“Touch the Sky,” the fourth part of the documentary series “Black America Since MLK: And I Still Rise,” will be the focus of the next Conversations on Race and Policing series, set for 4 p.m. Wednesday, July 29.
The discussion can be accessed on Zoom from a PC, Mac, Linux, iOS or Android at https://csusb.zoom.us/j/97960458784
The full, four-hour “Black America Since MLK: And Still I Rise” looks at the last five decades of African American history since the major civil rights victories through the eyes of Henry Louis Gates, Jr., the Alphonse Fletcher University professor and director of the Hutchins Center for African and African American Research at Harvard University. The documentary explores the tremendous gains and persistent challenges of these years.
“Touch the Sky” is the final hour of the documentary that examines America’s changing demographics, celebrates victories in the long struggle toward equality, and raises the questions: “Why does racial equality still elude us? What would it take to realize the goals of the civil rights movement? And what lies ahead in the years to come?”
The full presentation of “Black America Since MLK: And Still I Rise” is available to CSUSB students and affiliates through the university’s John M. Pfau Library on the Alexander Street platform.
Guest panelist Stan Futch, president of Westside Action Group in San Bernardino, will join faculty members Mary Texeira (sociology) and Marc Robinson (history) to discuss the film with hosts and CSUSB students Marlo Brooks, Kameron Pyant and Yvette Relles-Powell.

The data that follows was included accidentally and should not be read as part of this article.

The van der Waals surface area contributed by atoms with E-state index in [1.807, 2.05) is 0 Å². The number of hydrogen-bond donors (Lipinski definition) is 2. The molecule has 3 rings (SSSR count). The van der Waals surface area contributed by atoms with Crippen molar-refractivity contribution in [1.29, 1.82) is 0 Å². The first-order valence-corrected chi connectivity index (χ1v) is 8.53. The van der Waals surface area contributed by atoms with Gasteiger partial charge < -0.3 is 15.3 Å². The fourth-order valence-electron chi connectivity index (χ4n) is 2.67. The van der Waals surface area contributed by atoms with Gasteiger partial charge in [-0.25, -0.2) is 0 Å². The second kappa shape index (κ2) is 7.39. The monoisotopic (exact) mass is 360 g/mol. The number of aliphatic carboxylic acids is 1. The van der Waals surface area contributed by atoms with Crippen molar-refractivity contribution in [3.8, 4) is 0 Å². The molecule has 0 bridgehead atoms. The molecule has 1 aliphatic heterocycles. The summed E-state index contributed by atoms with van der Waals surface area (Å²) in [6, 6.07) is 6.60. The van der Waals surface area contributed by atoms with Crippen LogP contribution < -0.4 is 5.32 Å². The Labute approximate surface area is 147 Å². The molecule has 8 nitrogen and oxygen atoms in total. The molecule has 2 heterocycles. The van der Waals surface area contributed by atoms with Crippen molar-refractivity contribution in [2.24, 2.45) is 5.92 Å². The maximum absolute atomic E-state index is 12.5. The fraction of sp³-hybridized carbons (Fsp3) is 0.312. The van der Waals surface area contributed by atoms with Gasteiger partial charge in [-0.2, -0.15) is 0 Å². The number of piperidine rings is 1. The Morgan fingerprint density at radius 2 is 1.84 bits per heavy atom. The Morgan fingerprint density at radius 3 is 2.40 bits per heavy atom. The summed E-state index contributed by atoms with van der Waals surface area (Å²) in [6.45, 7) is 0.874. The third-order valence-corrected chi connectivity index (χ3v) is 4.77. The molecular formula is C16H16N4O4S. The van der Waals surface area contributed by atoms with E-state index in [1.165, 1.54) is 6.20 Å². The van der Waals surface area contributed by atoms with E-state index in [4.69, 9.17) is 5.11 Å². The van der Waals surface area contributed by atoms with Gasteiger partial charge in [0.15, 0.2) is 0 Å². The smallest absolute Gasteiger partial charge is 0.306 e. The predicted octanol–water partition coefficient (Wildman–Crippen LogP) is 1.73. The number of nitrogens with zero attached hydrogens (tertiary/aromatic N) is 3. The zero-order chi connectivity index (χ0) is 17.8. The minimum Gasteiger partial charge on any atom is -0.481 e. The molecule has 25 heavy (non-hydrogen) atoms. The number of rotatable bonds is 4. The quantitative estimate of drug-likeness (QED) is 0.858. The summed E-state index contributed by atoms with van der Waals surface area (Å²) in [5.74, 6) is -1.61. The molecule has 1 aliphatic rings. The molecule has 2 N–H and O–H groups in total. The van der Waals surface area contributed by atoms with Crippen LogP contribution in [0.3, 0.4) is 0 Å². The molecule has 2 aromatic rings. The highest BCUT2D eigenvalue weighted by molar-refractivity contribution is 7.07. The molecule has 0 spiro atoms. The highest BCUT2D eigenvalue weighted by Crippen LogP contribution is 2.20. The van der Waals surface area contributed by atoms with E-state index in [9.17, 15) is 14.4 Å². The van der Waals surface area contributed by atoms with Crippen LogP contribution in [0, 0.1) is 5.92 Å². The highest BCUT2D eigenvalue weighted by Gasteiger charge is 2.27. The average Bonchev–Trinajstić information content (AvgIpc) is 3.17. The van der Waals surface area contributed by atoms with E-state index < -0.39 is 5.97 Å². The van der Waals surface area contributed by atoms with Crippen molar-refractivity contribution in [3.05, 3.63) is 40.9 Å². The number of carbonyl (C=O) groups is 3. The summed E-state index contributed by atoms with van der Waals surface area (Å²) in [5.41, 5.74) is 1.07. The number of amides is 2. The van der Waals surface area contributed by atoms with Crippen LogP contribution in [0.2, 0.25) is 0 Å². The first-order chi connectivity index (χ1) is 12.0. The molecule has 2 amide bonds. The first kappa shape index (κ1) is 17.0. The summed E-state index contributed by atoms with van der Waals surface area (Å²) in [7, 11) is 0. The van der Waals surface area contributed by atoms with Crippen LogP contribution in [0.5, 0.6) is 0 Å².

Join this student-hosted dialogue between CSUSB and community leaders from San Bernardino. The hosts and panelists will examine policing, racial justice, and potential actions to promote greater equity in the local community.
The series is organized by CSUSB faculty members Texeira, Robinson and Jeremy Murray (history), and Robie Madrigal, public affairs/communication specialist for the CSUSB John M. Pfau Library.
This series of discussions and conversations began in the aftermath of the May 25 death of George Floyd while in the custody of four Minneapolis, Minn., police officers. A video of the incident posted on social media has led to widespread protests, the firing of four police officers, the arrest of one officer on a second-degree murder charge, the other three on charges of aiding and abetting second-degree murder – and a spotlight worldwide on race and policing.
Previous forums also are posted online:
- “Race and Policing, A Panel Presentation and CSUSB Campus Conversation” on June 3,
- “Conversations on Race and Policing (2), CSUSB Panel Presentation and Discussion” on June 10,
- “Conversations on Race and Policing (3), CSUSB Panel Presentation and Discussion” on June 17,
- “Conversations on Race and Policing (4), CSUSB Panel Presentation and Discussion” on June 24,
- “Conversations on Race and Policing (5), CSUSB Panel Presentation and Discussion” on July 1, and
- “Conversations on Race and Policing (6), CSUSB Panel Presentation and Discussion” on July 8.
On June 16 the College of Arts and Letters presented “Structural Racism, Civil Disobedience, and the Road to Racial Justice in the Age of COVID-19,” which is also posted on YouTube.
The university’s June 9 memorial for Floyd also focused on the Black Lives Matter movement.
Also, save Aug. 5 as the new date for the conversation with Alex S. Vitale, author and professor of sociology at Brooklyn College, coordinator of the Policing and Social Justice Project, and author of “The End of Policing.” Vitale has been a much sought-after interview since the topic of defunding police departments has come up in discussions about police reform.
And, related to the university’s conversations series, Netflix is making the 2016 Ava DuVernay film, “13th,” available for free on its YouTube channel. Combining archival footage with testimony from activists and scholars, DuVernay’s examination of the U.S. prison system looks at how the country’s history of racial inequality drives the high rate of incarceration in America.